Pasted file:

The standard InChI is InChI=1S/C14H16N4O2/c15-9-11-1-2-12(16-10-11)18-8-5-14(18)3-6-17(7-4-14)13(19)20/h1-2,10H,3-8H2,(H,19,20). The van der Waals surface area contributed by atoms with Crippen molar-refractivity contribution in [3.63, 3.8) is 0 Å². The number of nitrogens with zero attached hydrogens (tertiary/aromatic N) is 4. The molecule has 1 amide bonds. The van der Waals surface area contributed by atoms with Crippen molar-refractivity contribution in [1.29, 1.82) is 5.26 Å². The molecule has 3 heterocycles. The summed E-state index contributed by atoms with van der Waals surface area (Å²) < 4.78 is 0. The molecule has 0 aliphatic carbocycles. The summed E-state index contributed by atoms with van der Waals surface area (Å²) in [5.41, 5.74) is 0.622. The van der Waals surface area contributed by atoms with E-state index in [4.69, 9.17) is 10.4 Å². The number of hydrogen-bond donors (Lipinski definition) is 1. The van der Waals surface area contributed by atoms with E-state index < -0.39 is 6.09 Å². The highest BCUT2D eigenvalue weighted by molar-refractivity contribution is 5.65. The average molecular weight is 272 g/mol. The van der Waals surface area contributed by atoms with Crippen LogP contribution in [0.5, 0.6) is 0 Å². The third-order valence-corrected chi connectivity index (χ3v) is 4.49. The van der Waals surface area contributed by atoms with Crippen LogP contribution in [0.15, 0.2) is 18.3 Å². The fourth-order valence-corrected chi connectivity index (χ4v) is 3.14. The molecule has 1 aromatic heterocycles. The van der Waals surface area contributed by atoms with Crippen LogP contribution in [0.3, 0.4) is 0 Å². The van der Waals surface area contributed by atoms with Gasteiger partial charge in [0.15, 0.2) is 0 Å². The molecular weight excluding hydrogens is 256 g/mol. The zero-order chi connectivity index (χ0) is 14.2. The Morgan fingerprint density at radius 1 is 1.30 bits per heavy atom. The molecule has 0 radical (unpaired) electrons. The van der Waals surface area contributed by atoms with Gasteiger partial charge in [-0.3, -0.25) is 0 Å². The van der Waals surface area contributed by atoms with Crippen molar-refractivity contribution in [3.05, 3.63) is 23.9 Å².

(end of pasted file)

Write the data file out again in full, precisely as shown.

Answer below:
The standard InChI is InChI=1S/C14H16N4O2/c15-9-11-1-2-12(16-10-11)18-8-5-14(18)3-6-17(7-4-14)13(19)20/h1-2,10H,3-8H2,(H,19,20). The van der Waals surface area contributed by atoms with Crippen molar-refractivity contribution in [3.63, 3.8) is 0 Å². The number of nitrogens with zero attached hydrogens (tertiary/aromatic N) is 4. The molecule has 1 amide bonds. The van der Waals surface area contributed by atoms with Crippen molar-refractivity contribution in [1.29, 1.82) is 5.26 Å². The molecule has 3 heterocycles. The summed E-state index contributed by atoms with van der Waals surface area (Å²) < 4.78 is 0. The molecule has 0 aliphatic carbocycles. The summed E-state index contributed by atoms with van der Waals surface area (Å²) in [5.41, 5.74) is 0.622. The van der Waals surface area contributed by atoms with E-state index in [4.69, 9.17) is 10.4 Å². The number of hydrogen-bond donors (Lipinski definition) is 1. The van der Waals surface area contributed by atoms with E-state index < -0.39 is 6.09 Å². The highest BCUT2D eigenvalue weighted by molar-refractivity contribution is 5.65. The average molecular weight is 272 g/mol. The van der Waals surface area contributed by atoms with Crippen LogP contribution in [0.5, 0.6) is 0 Å². The third-order valence-corrected chi connectivity index (χ3v) is 4.49. The van der Waals surface area contributed by atoms with Crippen LogP contribution in [0.15, 0.2) is 18.3 Å². The fourth-order valence-corrected chi connectivity index (χ4v) is 3.14. The molecule has 1 aromatic heterocycles. The van der Waals surface area contributed by atoms with Crippen LogP contribution in [0.3, 0.4) is 0 Å². The van der Waals surface area contributed by atoms with Gasteiger partial charge in [0.15, 0.2) is 0 Å². The molecular weight excluding hydrogens is 256 g/mol. The zero-order chi connectivity index (χ0) is 14.2. The Morgan fingerprint density at radius 1 is 1.30 bits per heavy atom. The molecule has 0 radical (unpaired) electrons. The van der Waals surface area contributed by atoms with Gasteiger partial charge in [-0.3, -0.25) is 0 Å². The van der Waals surface area contributed by atoms with Crippen molar-refractivity contribution in [3.05, 3.63) is 23.9 Å².